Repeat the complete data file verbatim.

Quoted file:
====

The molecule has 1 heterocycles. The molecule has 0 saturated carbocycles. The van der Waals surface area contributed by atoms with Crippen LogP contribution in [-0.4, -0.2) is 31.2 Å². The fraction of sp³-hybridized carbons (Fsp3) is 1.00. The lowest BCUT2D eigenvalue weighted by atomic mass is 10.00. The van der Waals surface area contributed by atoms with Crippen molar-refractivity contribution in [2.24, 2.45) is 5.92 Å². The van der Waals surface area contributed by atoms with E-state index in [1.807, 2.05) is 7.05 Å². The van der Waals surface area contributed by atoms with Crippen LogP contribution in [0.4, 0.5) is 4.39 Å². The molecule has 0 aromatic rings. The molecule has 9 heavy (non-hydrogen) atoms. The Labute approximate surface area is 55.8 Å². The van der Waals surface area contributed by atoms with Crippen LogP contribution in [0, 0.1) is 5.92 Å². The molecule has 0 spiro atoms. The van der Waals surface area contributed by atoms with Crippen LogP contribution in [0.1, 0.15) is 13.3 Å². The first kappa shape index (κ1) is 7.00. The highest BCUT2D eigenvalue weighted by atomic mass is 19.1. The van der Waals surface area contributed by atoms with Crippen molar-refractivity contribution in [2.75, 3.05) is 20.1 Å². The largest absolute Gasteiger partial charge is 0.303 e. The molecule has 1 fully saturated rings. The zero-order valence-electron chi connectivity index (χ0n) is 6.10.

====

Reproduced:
The molecule has 1 heterocycles. The molecule has 0 saturated carbocycles. The van der Waals surface area contributed by atoms with Crippen LogP contribution in [-0.4, -0.2) is 31.2 Å². The fraction of sp³-hybridized carbons (Fsp3) is 1.00. The lowest BCUT2D eigenvalue weighted by atomic mass is 10.00. The van der Waals surface area contributed by atoms with Crippen molar-refractivity contribution in [2.24, 2.45) is 5.92 Å². The van der Waals surface area contributed by atoms with E-state index in [1.807, 2.05) is 7.05 Å². The van der Waals surface area contributed by atoms with Crippen LogP contribution in [0.4, 0.5) is 4.39 Å². The molecule has 0 aromatic rings. The molecule has 9 heavy (non-hydrogen) atoms. The Labute approximate surface area is 55.8 Å². The van der Waals surface area contributed by atoms with Crippen LogP contribution in [0, 0.1) is 5.92 Å². The molecule has 0 spiro atoms. The van der Waals surface area contributed by atoms with Crippen LogP contribution in [0.1, 0.15) is 13.3 Å². The first kappa shape index (κ1) is 7.00. The highest BCUT2D eigenvalue weighted by atomic mass is 19.1. The van der Waals surface area contributed by atoms with Crippen molar-refractivity contribution in [2.75, 3.05) is 20.1 Å². The largest absolute Gasteiger partial charge is 0.303 e. The molecule has 1 fully saturated rings. The zero-order valence-electron chi connectivity index (χ0n) is 6.10.